Paul Newman the actor, director, race car driver, political activist and philanthropist has died - and a buoyant strain of the American spirit has gone with him. He was 83 when he succumbed to cancer at his home near Westport, Conn., on Friday.
For all his adult years, he imbued each of his arenas with unique, muscular vivacity. Mr. Newman wore the mantle of his superstardom lightly. Honored as an actor and a humanitarian, respected for putting forth liberal views without condescending to opponents, he was a Renaissance man and a stand-up guy.
With Robert Redford in Butch Cassidy and the Sundance Kid and The Sting , Mr. Newman became part of our national pop fantasy life. From So mebody Up There Likes Me to Nobody's Fool, he never stopped being an actor other actors looked up to.
Kids who've never seen any of his movies except Cars (where he was the voice of Doc Hudson) recognize him from the picture on the "Newman's Own" label that started out with salad dressing and branched out to spaghetti sauce and beyond, ultimately garnering $250 million in profits that he gave to charity. When they get old enough to watch documentaries about the key political movements of the 1950s and 1960s, from civil rights to the presidential campaign of Eugene McCarthy, they'll see Mr. Newman in the thick of things.
Appreciating Mr. Newman's art will always be an American rite of passage, because no other actor reached maturity in front of the camera with as much breadth and verve - and stayed there. Among the great American actors, he was the happy warrior. Like Marlon Brando and James Dean, Mr. Newman could play, to perfection, misfits, louts, outlaws, troubled souls and rebels. Even when his characters met tragic ends they could leave fans energized and optimistic.
He got emotionally spent audiences to applaud and cheer at the close of his milestone performance as the title character of The Hustler, when his pool shark wins back his pride in the pool hall and declares to his satanic ex-manager Bert (George C. Scott), "[If your boys] just bust me up, I'll put all those pieces back together, and so help me, so help me God, Bert ... I'm gonna come back here and I'm gonna kill you." Mr. Newman could pull you through the travails of men who suffered anguish and loss and make you believe they could still hold their destiny in their own two hands.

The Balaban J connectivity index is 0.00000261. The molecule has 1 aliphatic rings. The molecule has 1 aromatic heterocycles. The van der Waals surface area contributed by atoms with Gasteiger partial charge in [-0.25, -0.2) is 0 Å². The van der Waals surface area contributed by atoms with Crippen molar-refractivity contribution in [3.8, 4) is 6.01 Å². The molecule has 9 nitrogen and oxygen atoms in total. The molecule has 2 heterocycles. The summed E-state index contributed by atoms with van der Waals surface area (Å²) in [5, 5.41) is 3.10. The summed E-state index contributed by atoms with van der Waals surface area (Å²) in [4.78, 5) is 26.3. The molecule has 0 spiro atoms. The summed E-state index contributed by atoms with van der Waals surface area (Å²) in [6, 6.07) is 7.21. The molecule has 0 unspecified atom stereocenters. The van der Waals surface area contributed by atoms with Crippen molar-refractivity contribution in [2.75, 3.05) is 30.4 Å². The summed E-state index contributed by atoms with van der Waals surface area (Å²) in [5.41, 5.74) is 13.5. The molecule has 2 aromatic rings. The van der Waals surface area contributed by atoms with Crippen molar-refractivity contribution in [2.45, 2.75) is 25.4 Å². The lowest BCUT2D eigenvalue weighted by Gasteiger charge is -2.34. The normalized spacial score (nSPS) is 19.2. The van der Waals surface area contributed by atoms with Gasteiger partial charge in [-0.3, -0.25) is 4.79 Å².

Ron Shelton, who directed Mr. Newman in Blaze, said yesterday that as one of the enduring movie stars, "You can put him up on Mount Rushmore, next to Gable, Grant and Bogart." As both an actor and an American movie personality he was unique. He came up as a Method actor and persisted in chewing over his roles endlessly - "he loved the process of discovery," Mr. Shelton said.
But as his career went on, he eschewed halting, scratching Method mannerisms for an inspired, even lyrical straightforwardness. His discussions centered on mining the possibilities of characters as stringent as Hud or as buoyant as Butch Cassidy, not just on how they related to him personally.
Veteran writer-director Robert Towne hit a similar note yesterday, saying, "He had an utter lack of narcissism. He was never comfortable as part of that generation of brilliantly self-absorbed actors. He was kind of old-fashioned, very direct."
He minted as many iconic images as any old-time star. Mr. Newman scooting down a city street with his hands in his pockets and his hair tousled was a classic image of what-the-hell urban bravado. Mr. Newman savoring a beer in cowboy duds became the epitome of a wised-up rural "show me" attitude.
No other performer was simultaneously as handsome and as talented as Mr. Newman. Mr. Towne remembered seeing Mr. Newman for the first time at a Hollywood tennis party in the 1950s: "He was so ridiculously good-looking that it was hard to take your eyes off him."
That makes it all the more remarkable that he was equally popular with women and with men who often disdain "pretty boys." Mr. Newman's soul-piercing blue eyes became his signature feature; the whole package made him a movie deity. It was no accident that Hollywood first put him into a disastrous Biblical movie called The Silver Chalice, as a Greek artisan who designs the chalice that holds the cup from the Last Supper.
Mr. Newman had the classical profile and even the tight, curly hair of a Greco-Roman god. Yet as director Marc Abraham (Flash of Genius), recently told The Baltimore Sun, men who took their dates to a Newman movie thought, "I'm so far from that guy, I'm not going to worry about that."
He also had an all-encompassing democratic rapport that crossed social boundaries. He was "more comfortable with his long- necked Budweiser hanging out with the Teamsters than he was with the publicists," Shelton said. "You can't fake that, you know."
He was born in comfortable Shaker Heights, Ohio, on Jan. 26, 1925, to a Jewish father who was a successful sporting-goods store owner and a Catholic-turned-Christian Scientist mother who encouraged his interest in the theater.